That is an important message, no matter where we come from.  We are NOT alone. No matter who we are or where we are, we are NOT alone.  “Good” or “Bad” it doesn’t matter. As we said last week in our prayer of confession:  We can understand that you might appear to the disciples -- those that went with Jesus to do good and heal the oppressed.  It is hard for us to imagine that you truly show no partiality. Surely, there are more talented people, more prayerful people, more intelligent people, more faithful people than we are.  But today, O God, we remember that you come to us all. You come to the strong and the ill, the rich and the poor, the proud and the humble. You appear.”

God is here to listen and comfort.  God is with us...always. This can be hard to remember, especially when we are at our lowest points, but God IS with us.  God is around us. And God is listening to us, but not giving us easy answers or providing us with prime parking spots.

Returning to the new testament lesson today:  Jesus came and stood among them and said, “Peace be with you!” 20 After he said this, he showed them his hands and side. The disciples were overjoyed when they saw the Lord. 21 Again Jesus said, “Peace be with you! As the Father has sent me, I am sending you.”   They were overjoyed to see him; filled with joy to see their teacher and their friend.   As disciples of Christ over 2000 years later we too are filled with joy each Easter season and share the good news. More importantly, the disciples then, and we as disciples now, have been given the message of peace and the instruction:  As the Father has sent me, I am sending you.”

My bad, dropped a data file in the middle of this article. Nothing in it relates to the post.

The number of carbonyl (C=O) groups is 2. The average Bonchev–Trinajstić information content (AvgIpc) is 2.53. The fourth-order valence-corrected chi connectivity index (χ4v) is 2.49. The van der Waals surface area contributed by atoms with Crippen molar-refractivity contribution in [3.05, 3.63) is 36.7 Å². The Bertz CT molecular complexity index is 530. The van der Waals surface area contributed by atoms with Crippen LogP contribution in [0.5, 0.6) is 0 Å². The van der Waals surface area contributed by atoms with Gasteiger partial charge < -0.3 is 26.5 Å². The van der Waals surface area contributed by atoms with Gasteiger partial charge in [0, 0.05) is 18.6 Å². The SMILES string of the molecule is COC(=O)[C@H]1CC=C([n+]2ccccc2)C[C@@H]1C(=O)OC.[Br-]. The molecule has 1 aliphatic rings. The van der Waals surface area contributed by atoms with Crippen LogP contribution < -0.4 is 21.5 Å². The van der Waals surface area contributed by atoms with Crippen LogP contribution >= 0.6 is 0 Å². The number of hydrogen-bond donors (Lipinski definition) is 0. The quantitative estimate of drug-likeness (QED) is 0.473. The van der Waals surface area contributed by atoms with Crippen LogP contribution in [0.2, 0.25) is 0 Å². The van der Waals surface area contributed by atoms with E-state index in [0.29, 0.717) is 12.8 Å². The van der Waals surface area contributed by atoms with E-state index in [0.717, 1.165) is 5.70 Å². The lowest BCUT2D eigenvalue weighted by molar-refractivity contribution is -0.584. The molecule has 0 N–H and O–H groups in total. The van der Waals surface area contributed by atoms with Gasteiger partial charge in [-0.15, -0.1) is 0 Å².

God is with us and we are with God.  As it says in Colossians 3: Therefore, as God’s chosen people, holy and dearly loved, clothe yourselves with compassion, kindness, humility, gentleness and patience. Let the peace of Christ rule in your hearts, since as members of one body you were called to peace. And be thankful. 16 Let the message of Christ dwell among you richly as you teach and admonish one another with all wisdom through psalms, hymns, and songs from the Spirit, singing to God with gratitude in your hearts. 17 And whatever you do, whether in word or deed, do it all in the name of the Lord Jesus, giving thanks to God the Father through him.”

This Sunday, the Sunday after Easter, as we continue to rejoice in the news that Jesus lives, we too are instructed to go out and serve in his name.  Christ lives through us and our actions. As disciples of Christ, we need not just to proclaim the good news, but are called to action. And that action might just simply be to let those who are lonely know that they are not alone.  To share a cup of coffee with one who is broken hearted. To lend an ear, be a shoulder, to reassure. Perhaps to simply be.

Shout for joy to God, all the earth!  God is with us and we never be alone.